Corrales vs Castillo surpasses all expectations
By Rob Scott (May 8, 2005) 
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No matter what area it may be, we are always looking for something or somebody to overshadow the past and take something to that next level. In boxing though we have found it hard to give credit to the new as the old have a strangle hold on our collective psyche. Whenever credit is given to the new fighters, you will surely hear that ‘he is good, but he is no Robinson, Louis, Ali, etc.’ The same goes for fights; Hagler-Hearns, Barrera-Morales 1, et al are all shootouts that have left an indelible impression on us all, but to be put in that class it has to be special. If someone says that the WBC/WBO lightweight unification war between Diego ‘Chico’ Corrales and Jose Luis Castillo fell short of being great, never ask their opinion again, because they have been strangled by the past so much that they are clinically brain-dead. 

This past Saturday at the Mandalay Bay Resort and Casino in Las Vegas, both Corrales and Castillo fought their hearts out while simultaneously putting all who viewed on the edge of their seats. From round one on, these two fighters fought at a pace that assured us of one thing – a definite knockout. For it to end by decision would show these two fighters to be super-human. It did end by knockout and if in the end they aren’t considered super-human, you would have to think they are related to such a being.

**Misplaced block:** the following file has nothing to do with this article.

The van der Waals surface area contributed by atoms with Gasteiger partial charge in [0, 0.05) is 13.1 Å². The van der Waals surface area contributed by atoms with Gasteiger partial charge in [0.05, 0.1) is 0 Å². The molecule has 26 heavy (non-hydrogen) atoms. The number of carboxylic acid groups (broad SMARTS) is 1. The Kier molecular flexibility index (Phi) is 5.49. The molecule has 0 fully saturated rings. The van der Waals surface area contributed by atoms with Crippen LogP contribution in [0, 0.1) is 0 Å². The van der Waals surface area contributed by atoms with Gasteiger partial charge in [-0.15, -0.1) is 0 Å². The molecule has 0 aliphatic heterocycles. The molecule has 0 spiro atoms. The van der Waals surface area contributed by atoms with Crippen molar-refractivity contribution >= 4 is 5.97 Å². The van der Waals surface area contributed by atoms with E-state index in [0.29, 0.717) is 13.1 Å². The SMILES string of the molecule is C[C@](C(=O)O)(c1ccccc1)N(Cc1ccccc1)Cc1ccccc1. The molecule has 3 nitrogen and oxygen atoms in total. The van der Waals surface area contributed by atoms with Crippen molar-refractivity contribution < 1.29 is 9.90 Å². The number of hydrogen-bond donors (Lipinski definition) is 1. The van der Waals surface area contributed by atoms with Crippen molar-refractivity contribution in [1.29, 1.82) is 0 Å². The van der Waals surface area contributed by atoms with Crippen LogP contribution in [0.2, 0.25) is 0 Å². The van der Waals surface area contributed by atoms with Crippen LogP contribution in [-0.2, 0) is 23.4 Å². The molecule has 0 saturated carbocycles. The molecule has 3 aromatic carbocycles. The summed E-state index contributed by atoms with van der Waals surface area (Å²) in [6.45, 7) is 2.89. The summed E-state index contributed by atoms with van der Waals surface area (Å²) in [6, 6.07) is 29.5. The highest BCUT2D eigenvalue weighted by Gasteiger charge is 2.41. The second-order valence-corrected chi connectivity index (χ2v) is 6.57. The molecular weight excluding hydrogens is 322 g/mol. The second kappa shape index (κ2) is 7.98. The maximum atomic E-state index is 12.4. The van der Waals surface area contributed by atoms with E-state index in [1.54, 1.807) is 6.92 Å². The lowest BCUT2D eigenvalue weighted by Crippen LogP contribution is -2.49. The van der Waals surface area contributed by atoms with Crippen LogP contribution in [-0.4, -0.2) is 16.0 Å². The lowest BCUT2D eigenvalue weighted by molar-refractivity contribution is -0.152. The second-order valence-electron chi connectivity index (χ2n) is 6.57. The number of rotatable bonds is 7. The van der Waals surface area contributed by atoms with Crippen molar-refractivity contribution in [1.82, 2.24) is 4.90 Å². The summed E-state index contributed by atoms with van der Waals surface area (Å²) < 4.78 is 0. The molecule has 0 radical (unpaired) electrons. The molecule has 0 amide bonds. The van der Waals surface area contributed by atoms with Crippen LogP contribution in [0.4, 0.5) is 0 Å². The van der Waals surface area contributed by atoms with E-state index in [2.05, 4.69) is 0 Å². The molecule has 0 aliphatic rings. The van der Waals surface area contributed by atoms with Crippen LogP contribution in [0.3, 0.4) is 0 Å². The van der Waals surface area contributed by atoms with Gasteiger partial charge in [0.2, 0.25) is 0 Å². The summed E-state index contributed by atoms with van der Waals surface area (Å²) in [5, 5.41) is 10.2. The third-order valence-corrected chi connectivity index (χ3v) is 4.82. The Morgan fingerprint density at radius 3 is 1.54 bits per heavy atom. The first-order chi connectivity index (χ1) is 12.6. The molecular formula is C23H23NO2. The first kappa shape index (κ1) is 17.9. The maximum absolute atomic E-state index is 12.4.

Going into this fight on one poll I was one of two who were polled to predict a draw. No one ever picks a draw because they really feel it will end that way. That in essence gives you an example of how I felt it could go either way. I couldn’t see any clear advantage one had over the other. Both are strong and resilient. In this fight, guess what? Both were strong and resilient. Both seemed to want it. Guess what? In the end, Corrales wanted it more and wouldn’t be denied.

Corrales, who is the rangier fighter out of the two, was considered more of the boxer, if need be; but from the opening bell both came out and made it a battle of wills. For the most part, both stayed in close and stayed nose-to-nose, delivering and taking everything the other had to offer. After suffering a knockdown from a devastating left hook in the first 25 seconds of round 10, Corrales seemed to be on his way to being an inevitable knockout victim. After taking an 8 count, Corrales rose and was again the victim of a left hook that cause a knockdown which made a Castillo victory even more inevitable and a Corrales victory even more improbable. After taking a 9 count and getting up from the second knockdown, Corrales showed that improbable may have been the look of his chances, but him being denied was impossible. Once to his feet again, Corrales had a point deducted because of him spitting his mouthpiece after each knockdown. It didn’t matter for when the action resumed Corrales eventually connected with his own hook that backed up Castillo to the ropes letting a resurgent Corrales land bombs until referee Tony Weeks stepped in to stop the fight.

The victory gained Corrales the WBC/Ring magazine lightweight championships to add to his WBO strap. Most of all it solidified Corrales as the best lightweight in the world.

He said that from now on it was about history; well, he and Castillo gave us one for the ages. They both rose to the challenge and absolutely fought their hearts out. We couldn’t have asked for more.

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